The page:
Parent class for repositories: AbstractRepository

AbstractRepository extends DAOBase for accessing the Objectify object ofy(). It implements BaseRepository. The entity classes and the mapping class are generic. Since we need the concrete Objectify entity class (for example UserObjectify) for get() and query(), it is set via constructor called by the subclass.

public abstract class AbstractRepository>
		extends DAOBase implements BaseRepository {
	protected V mapping;
	private Class<u> entityAggregateRootObjectifyClass;
	protected AbstractRepository(V mapping,
			Class<u> entityAggregateRootObjectifyClass) {
		this.mapping = mapping;
		this.entityAggregateRootObjectifyClass = entityAggregateRootObjectifyClass;

In the method put() you see how the mapping between domain and Objectify entity is done. Afterwards the mapped entity is persisted by the ofy() object. Finally the ID is set in the domain entity and given back to the caller. The method delete() works in a similar manner.

	public Long put(T entity) {
		U entityObjectify = mapping.toObjectify(entity);
		return entityObjectify.getId();
	public void delete(T entity){
		U entityObjectify = mapping.toObjectify(entity);

The method get() loads the designated object and converts it to a domain entity. The method handleAssociations() can be overriden by subclasses for loading associations. We’ll see how that works in ObjectifyUserRepository later in this post.

	public T get(Long id) {
		U entityObjectify = ofy().get(entityAggregateRootObjectifyClass, id);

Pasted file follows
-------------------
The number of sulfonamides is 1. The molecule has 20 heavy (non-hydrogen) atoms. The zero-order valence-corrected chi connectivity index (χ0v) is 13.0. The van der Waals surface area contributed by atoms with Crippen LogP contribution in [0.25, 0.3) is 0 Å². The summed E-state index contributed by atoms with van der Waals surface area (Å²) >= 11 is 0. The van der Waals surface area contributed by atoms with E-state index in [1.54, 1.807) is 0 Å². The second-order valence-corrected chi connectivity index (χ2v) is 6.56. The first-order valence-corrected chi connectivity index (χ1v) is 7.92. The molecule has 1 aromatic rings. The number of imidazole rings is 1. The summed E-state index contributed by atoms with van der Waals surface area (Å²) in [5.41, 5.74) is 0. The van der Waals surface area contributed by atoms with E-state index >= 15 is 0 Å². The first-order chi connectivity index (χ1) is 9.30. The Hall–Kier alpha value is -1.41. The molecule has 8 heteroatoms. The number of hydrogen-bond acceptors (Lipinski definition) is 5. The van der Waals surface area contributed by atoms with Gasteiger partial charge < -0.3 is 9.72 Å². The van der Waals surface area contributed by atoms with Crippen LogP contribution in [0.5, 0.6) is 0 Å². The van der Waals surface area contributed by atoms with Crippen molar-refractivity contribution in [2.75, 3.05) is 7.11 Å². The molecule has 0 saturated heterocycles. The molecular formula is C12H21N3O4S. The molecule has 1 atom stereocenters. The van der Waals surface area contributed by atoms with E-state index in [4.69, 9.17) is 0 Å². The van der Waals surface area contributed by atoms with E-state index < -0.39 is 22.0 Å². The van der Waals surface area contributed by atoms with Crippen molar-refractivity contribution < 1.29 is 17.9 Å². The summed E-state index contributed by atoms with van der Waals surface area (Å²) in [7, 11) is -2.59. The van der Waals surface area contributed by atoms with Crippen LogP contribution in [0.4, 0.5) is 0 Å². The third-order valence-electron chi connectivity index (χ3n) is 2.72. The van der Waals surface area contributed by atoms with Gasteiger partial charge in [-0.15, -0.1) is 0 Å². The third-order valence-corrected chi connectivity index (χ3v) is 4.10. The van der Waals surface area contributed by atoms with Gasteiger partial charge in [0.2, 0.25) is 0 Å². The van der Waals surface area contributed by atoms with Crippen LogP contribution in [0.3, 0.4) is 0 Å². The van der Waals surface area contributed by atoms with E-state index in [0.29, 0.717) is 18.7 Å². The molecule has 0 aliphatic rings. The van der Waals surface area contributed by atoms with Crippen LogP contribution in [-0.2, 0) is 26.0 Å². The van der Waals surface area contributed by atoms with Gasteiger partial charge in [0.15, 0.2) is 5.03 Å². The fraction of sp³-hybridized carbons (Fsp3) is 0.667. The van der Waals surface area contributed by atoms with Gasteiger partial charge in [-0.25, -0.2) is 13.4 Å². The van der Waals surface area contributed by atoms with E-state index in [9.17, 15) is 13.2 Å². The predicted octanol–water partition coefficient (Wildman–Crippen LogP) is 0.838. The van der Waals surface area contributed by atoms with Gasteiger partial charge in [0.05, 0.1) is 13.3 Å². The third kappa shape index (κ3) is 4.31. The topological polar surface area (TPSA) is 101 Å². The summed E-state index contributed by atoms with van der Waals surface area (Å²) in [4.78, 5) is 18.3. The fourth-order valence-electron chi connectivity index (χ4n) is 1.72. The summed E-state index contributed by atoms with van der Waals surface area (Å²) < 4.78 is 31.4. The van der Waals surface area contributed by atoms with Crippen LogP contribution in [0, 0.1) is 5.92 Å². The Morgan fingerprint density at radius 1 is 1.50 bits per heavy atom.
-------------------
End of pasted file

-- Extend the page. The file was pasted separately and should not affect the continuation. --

T entity = mapping.fromObjectify(entityObjectify);
		return this.handleAssociations(entity, entityObjectify);
	protected T handleAssociations(T entity, U entityObjectify) {
		return entity;

All methods of the BaseRepository interface are implemented now. For supporting queries in subclasses we’ll add another method working with a callback interface. With the QueryCallback a subclass can compose any query which will be executed by the following method, including mapping.

	protected List getEntities(QueryCallback<u> queryCallback) {
		List entityList = new ArrayList();
		Query<u> query = ofy().query(entityAggregateRootObjectifyClass);
		query = queryCallback.manipulateQuery(query);
		for (U entityObjectify : query) {
			T entity = mapping.fromObjectify(entityObjectify);
			entityList.add(this.handleAssociations(entity, entityObjectify));
		return entityList;
	protected interface QueryCallback<u> {
		public Query<u> manipulateQuery(Query<u> query);

Implementation: ObjectifyUserRepository

The implemenation for the entity User is quite short now because get(), put() and delete() are covered by the parent class. We just add a special query method for querying all users with a certain role. The method handleAssociations resolves the association from User to Role by loading the role with the RoleRepository.

public class ObjectifyUserRepository extends
		AbstractRepository&lt;User, UserObjectify, UserMapping&gt;{
	static {
	private RoleRepository roleRepository;
	public ObjectifyUserRepository(UserMapping userMapping, RoleRepository roleRepository) {
		super(userMapping, UserObjectify.class);
		this.roleRepository = roleRepository;
	public List findUserByRoleId(final Long roleId) {
		return this.getEntities(new QueryCallback() {
			public Query manipulateQuery(
					Query query) {
				return query.filter("role", new Key(RoleObjectify.class, roleId));
	protected User handleAssociations(User entity,
			UserObjectify entityObjectify) {
		if (entityObjectify.getRole() != null) {
		return entity;


Objectify is easy to use and brings less overhead than JDO and JPA, which can be used in Google App Engine in a limited way.

In our application we separated data access and domain in a clear way. Objectify is only used and only visible there, where we really need it.

By creating the parent class AbstractRepository we avoid any code duplication and make it easy to implement new repositories for new entities.